getting more expensive (and/or IS). Buying a $1500 body followed by a $680
    lens is hardly out of reach, unless someone spent all their money on the
    body, which would not make sense. BTW, the 70-200mm f/4L is under $600. If
    you look at 35mm SLR photographers, they will by a $1500 body and shell out
    $1500-$3000 on a lens without a blink. Really the body is a minor cost
    compared to the amount you will spend on glass and lighting.
    "L" is really a quality measure, whereas EF/EF-S is a mounting standard. The
    L-series lenses I mention above are EF mount. Advantage of EF-S mount is
    wider angles, size and weight making use of the DSLR sensor and geometry. I
    expect L-level EF-S lenses in the near future. The reason is that it will be
    cheaper to offer L quality on EF-S mount as opposed to EF.
    Musty, Dec 21, 2004
  14. A

    Musty Guest

    So, what was the result with hood off??

    I took almost 100 shots this weekend and I dont see the vignetting with the
    17-85mm IS EF-S (even at wide open).
    Musty, Dec 21, 2004
  15. A

    nick c Guest

    I use the 17-85 lens as a general purpose lite weight well balanced lens
    on the 20D and am pleased with its performance. I haven't encountered
    vignetting but I don't use the appropriate Canon lens shade. There are
    times when I will purposely vignette photos using Photoshop (generally
    B&W photos for affect). I also envision potential cropping of a photo
    that I intend to print in various sizes and make necessary allowances at
    the time I take a particular photo or series of photos.

    I use a lens shade that was made for the Tokina ATX 28-135 lens. This
    lens shade has a tightening screw on the side and I place the shade on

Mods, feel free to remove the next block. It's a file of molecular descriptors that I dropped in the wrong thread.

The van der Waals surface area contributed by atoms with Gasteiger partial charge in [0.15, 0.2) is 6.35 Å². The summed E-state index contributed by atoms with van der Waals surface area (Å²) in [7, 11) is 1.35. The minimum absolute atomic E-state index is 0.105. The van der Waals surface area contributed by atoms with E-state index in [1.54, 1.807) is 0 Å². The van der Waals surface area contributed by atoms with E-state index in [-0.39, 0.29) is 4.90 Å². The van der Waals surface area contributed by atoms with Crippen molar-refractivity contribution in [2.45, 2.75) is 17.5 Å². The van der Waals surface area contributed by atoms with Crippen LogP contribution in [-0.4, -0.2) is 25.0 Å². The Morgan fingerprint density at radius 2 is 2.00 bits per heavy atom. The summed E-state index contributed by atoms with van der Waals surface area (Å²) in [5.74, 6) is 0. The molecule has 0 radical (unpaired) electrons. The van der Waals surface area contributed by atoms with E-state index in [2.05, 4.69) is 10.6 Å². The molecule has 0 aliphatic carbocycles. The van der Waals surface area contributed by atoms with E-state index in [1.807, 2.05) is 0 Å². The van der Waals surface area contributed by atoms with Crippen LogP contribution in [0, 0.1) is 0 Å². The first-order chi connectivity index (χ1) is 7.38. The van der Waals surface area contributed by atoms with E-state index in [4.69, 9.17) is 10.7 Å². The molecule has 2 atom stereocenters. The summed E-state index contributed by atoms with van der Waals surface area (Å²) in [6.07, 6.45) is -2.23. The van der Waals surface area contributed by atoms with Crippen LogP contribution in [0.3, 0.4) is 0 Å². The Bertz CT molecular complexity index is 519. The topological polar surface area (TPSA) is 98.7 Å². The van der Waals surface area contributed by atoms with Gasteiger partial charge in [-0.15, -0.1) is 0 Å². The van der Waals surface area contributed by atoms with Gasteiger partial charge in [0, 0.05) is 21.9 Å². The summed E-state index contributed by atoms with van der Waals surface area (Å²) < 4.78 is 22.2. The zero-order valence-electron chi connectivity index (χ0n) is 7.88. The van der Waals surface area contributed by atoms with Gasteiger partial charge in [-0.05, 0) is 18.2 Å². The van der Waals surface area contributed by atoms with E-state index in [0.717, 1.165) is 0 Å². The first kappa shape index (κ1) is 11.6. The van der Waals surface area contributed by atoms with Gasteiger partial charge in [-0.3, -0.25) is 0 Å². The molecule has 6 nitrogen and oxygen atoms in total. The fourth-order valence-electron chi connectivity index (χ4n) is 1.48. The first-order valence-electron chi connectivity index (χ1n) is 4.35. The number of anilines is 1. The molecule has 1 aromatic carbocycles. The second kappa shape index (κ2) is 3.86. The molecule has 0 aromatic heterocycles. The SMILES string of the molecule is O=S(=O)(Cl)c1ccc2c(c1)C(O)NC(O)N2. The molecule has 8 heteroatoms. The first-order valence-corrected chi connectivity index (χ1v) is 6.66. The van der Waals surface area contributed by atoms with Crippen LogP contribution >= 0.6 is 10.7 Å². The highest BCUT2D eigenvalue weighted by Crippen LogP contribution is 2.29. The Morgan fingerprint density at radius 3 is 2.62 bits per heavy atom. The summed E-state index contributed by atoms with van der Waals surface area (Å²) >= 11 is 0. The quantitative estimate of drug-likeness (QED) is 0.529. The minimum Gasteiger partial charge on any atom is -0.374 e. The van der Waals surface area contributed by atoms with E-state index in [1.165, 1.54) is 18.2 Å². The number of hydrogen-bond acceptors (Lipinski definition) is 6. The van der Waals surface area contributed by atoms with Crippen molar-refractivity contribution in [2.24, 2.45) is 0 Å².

the filter thats being used. It will also fit on the lens itself but not
    as securely as when fitted to a filter, though it has never come loose
    when placed on the lens without a filter.

    Reason I like using the Tokina shade instead of the regular Canon shade
    is I can easily turn polarized filters and similar type filters and not
    find using a shade with such type filters to be a nusence.

    Anyway, aside from my personal practices, I haven't encountered anything
    unsatisfactory when using the 17-85 lens.

    nick c, Dec 23, 2004
  16. A

    Bob Lashley Guest

    When the poster first mentioned this, I knew he meant using the hood.
    I've done a lot of shooting with my 20D but just recently got the hood
    for the 17-85 IS lens, and immediately noticed this issue. So I also
    immediately learned to remove the hood when I zoom out to the 17-20

    Yes, this is Canon's hood designed exclusively for use with this lens.
    Very disappointing. And very expensive at ~$35 USD.

    Bob Lashley, Jan 4, 2005
  17. SNIP

    The OP also mentioned shooting at low light with "high aperture". I'm
    not sure what he meant with "high aperture", but if he meant
    large/wide-open aperture (given the low light), then most lenses will
    show more vignetting/fall-off, especially with wide angle lenses. That
    is mostly caused by plain physics, but can be improved by closing down
    the aperture. If the situation improves by closing down the aperture,
    then it is less likely that the hood is causing it. If fall-off is
    practically eliminated by closing down the aperture, then the hood
    doesn't play a role.

    Bart van der Wolf, Jan 4, 2005
  18. A

    Chuck Guest

    Joseph Meehan

    Joseph, explain to me the Irish math please :)
    Chuck, Jan 18, 2005